Nunnally Johnson (written for the screen by)

J.H. Wallis (novel "Once Off Guard")

Produced by
Nunnally Johnson .... producer
 
Original Music by
Arthur Lange 
Hugo Friedhofer (uncredited)
Bruno Mason (uncredited)
Charles Maxwell (uncredited)
 
Cinematography by
Milton R. Krasner  (as Milton Krasner)
 
Film Editing by
Gene Fowler Jr. 
Marjorie Fowler  (as Marjorie Johnson)
Thomas Pratt (uncredited)
 
Art Direction by
Duncan Cramer 
 
Set Decoration by
Julia Heron 
 
Costume Design by
Muriel King 
 
Second Unit Director or Assistant Director
Richard Harlan .... assistant director (uncredited)
 
Sound Department
Frank McWhorter .... sound
 
Special Effects by
Paul K. Lerpae .... special effects (as Paul Lerpae)
Harry Redmond Jr. .... special effects (uncredited)
 
Visual Effects by
Vernon L. Walker .... process photography (as Vernon Walker)
 
Camera and Electrical Department
Harry Davis .... second camera operator (uncredited)
Ed Henderson .... still photographer (uncredited)
 
Editorial Department
Paul Weatherwax .... editorial supervisor (uncredited)
 
Music Department
Hugo Friedhofer .... musical director (uncredited)
Earl B. Mounce .... music mixer (uncredited)
 
Other crew
Milton W. Smith .... unit publicist (uncredited)
 
Crew verified as complete


Production CompaniesDistributorsOther Companies
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Additional Details

Also Known As:
Runtime:
107 min | 99 min (TCM print)
Country:
Language:
Aspect Ratio:
1.37 : 1 See more »
Sound Mix:
Mono (RCA Sound System)
Certification:
Australia:PG | Finland:K-16 | Netherlands:18 (original rating) (1947) | Sweden:15 | West Germany:16 (nf)

Did You Know?

Trivia:
Was based loosely on J.H. Wallis' 1942 novel, "Once Off Guard".See more »
Goofs:
Continuity: When Wanley is hurrying back into the apartment through the rain, his hat and coat are clearly soaked. In the next shot, when he is inside, his clothes are considerably less rain-soaked than before.See more »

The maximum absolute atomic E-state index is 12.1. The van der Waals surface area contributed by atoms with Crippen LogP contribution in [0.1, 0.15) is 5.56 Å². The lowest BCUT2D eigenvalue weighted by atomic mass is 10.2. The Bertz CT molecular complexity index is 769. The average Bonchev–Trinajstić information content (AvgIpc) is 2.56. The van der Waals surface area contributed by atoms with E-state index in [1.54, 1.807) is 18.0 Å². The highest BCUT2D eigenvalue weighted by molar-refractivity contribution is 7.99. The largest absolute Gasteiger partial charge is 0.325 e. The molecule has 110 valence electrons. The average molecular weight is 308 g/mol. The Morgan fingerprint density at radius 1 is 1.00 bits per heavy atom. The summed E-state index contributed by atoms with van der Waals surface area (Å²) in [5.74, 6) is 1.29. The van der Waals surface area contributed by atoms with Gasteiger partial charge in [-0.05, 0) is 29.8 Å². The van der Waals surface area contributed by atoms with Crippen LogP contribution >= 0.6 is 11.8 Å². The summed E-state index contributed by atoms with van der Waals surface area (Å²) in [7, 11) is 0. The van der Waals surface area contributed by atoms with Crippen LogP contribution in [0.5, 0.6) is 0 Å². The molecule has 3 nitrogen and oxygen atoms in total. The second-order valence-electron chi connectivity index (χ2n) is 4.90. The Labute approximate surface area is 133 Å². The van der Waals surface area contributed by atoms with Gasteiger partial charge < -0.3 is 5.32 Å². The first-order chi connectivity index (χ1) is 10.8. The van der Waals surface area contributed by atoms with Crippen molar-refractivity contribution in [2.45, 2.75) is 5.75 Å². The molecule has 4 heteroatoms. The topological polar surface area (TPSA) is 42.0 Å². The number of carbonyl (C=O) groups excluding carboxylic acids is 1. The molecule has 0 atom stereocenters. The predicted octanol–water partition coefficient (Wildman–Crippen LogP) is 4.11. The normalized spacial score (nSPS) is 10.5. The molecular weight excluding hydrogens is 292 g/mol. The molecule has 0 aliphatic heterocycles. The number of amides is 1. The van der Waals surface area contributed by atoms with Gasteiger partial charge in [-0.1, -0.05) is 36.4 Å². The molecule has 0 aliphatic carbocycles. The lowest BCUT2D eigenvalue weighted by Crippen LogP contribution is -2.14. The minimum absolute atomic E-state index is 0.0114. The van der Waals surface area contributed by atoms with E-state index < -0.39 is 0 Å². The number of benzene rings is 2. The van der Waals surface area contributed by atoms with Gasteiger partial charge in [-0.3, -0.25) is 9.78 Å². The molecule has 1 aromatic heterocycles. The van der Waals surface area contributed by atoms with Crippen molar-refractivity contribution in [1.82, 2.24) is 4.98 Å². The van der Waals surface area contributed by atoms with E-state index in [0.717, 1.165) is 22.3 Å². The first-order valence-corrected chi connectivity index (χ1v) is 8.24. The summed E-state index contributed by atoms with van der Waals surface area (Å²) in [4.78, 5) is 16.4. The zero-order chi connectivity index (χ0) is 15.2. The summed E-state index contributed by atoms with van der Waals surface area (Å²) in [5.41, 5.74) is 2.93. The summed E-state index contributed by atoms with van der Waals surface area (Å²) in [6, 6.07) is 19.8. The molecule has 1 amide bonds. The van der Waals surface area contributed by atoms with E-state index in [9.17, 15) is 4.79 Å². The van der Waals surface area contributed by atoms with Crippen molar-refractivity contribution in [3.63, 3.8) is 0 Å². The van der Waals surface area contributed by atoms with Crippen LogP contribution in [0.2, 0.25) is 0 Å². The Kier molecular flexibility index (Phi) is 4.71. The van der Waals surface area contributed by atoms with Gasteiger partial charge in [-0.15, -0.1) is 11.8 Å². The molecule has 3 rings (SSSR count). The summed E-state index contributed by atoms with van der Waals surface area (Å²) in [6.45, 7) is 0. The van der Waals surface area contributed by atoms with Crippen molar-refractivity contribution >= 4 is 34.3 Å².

Quotes:
[first lines]
Richard Wanley:[lecturing] The Biblical injunction "Thou shalt not kill" is one that requires qualification in view of our broader knowledge of impulses behind homicide. The various legal categories such as first and second degree murder, the various degrees of homicide, manslaughter, are civilized recognitions of impulses of various degrees of culpability. The man who kills in self defense, for instance, must not be judged by the same standards applied to the man who kills for gain.
See more »
Movie Connections:
Referenced in Daisy Kenyon (1947)See more »

FAQ

How is this film connected to "Scarlet Street" (1945)?
Why is "Scarlet Street" (1945) so much more readily available than this film?
What are the major differences between the film and the book?
See more »
23 out of 31 people found the following review useful.
Fritz Lang Winner (almost!), 5 February 2002
Author: Bucs1960 from West Virginia

Herr Lang has another winner here with the same cast that he used in "Scarlet Street" in 1946.....wonderful portrayals from all concerned. In both films, Edward G. is caught up in a situation that traps him and forces him to make decisions that go against his sense of morality. Joan Bennett is gorgeous as the beautiful woman who ensnares Robinson in her troubles. Dan Duryea again proves that he was one hell of an actor.....he was stereotyped throughout his career in roles in which he was a coward, a weakling and a thoroughly unlikeable guy and nobody played it better. The story line is gripping and you feel as trapped as Edward G. BUT, it is that ending!!!!! Lang never was one for the easy out but here he must have been desperate to tie up all the loose ends and come up with a believable solution...so he tacks on the worst ending since the Bobby Ewing/Dallas explanation! I was disappointed that he would stoop to something so pat (and he is one of my favorite directors). This film could go down as a true classic and should have except for the ending....that knocked it right off the list. Still, it is very much worth watching and I would recommend it to all who love film noir.

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See more (68 total) »